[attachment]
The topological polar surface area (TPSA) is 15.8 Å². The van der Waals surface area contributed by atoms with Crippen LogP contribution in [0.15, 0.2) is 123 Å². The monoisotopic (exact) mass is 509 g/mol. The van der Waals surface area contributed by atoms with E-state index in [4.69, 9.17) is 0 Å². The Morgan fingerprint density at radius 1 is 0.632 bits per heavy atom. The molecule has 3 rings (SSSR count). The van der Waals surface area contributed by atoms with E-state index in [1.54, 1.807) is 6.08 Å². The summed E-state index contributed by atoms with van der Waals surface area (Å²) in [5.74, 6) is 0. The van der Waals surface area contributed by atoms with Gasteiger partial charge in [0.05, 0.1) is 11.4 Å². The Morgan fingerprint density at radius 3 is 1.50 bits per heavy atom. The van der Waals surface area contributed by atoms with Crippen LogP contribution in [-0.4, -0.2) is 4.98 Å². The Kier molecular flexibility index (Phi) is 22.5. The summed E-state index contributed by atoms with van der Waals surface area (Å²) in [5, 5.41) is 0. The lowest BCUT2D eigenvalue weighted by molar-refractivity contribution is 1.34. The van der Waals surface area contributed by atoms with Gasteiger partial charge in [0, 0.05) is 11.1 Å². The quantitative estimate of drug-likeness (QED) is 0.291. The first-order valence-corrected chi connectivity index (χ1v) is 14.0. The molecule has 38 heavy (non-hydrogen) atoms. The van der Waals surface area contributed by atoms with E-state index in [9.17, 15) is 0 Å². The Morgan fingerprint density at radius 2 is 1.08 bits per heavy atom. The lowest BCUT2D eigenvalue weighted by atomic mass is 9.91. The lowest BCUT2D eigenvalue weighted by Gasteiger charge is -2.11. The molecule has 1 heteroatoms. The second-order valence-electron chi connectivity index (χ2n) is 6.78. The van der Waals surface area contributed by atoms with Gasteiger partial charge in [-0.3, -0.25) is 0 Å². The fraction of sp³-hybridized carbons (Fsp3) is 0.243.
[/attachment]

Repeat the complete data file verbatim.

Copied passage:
The topological polar surface area (TPSA) is 15.8 Å². The van der Waals surface area contributed by atoms with Crippen LogP contribution in [0.15, 0.2) is 123 Å². The monoisotopic (exact) mass is 509 g/mol. The van der Waals surface area contributed by atoms with E-state index in [4.69, 9.17) is 0 Å². The Morgan fingerprint density at radius 1 is 0.632 bits per heavy atom. The molecule has 3 rings (SSSR count). The van der Waals surface area contributed by atoms with E-state index in [1.54, 1.807) is 6.08 Å². The summed E-state index contributed by atoms with van der Waals surface area (Å²) in [5.74, 6) is 0. The van der Waals surface area contributed by atoms with Gasteiger partial charge in [0.05, 0.1) is 11.4 Å². The Morgan fingerprint density at radius 3 is 1.50 bits per heavy atom. The van der Waals surface area contributed by atoms with Crippen LogP contribution in [-0.4, -0.2) is 4.98 Å². The Kier molecular flexibility index (Phi) is 22.5. The summed E-state index contributed by atoms with van der Waals surface area (Å²) in [5, 5.41) is 0. The lowest BCUT2D eigenvalue weighted by molar-refractivity contribution is 1.34. The van der Waals surface area contributed by atoms with Gasteiger partial charge in [0, 0.05) is 11.1 Å². The quantitative estimate of drug-likeness (QED) is 0.291. The first-order valence-corrected chi connectivity index (χ1v) is 14.0. The molecule has 38 heavy (non-hydrogen) atoms. The van der Waals surface area contributed by atoms with E-state index in [9.17, 15) is 0 Å². The Morgan fingerprint density at radius 2 is 1.08 bits per heavy atom. The lowest BCUT2D eigenvalue weighted by atomic mass is 9.91. The lowest BCUT2D eigenvalue weighted by Gasteiger charge is -2.11. The molecule has 1 heteroatoms. The second-order valence-electron chi connectivity index (χ2n) is 6.78. The van der Waals surface area contributed by atoms with Gasteiger partial charge in [-0.3, -0.25) is 0 Å². The fraction of sp³-hybridized carbons (Fsp3) is 0.243.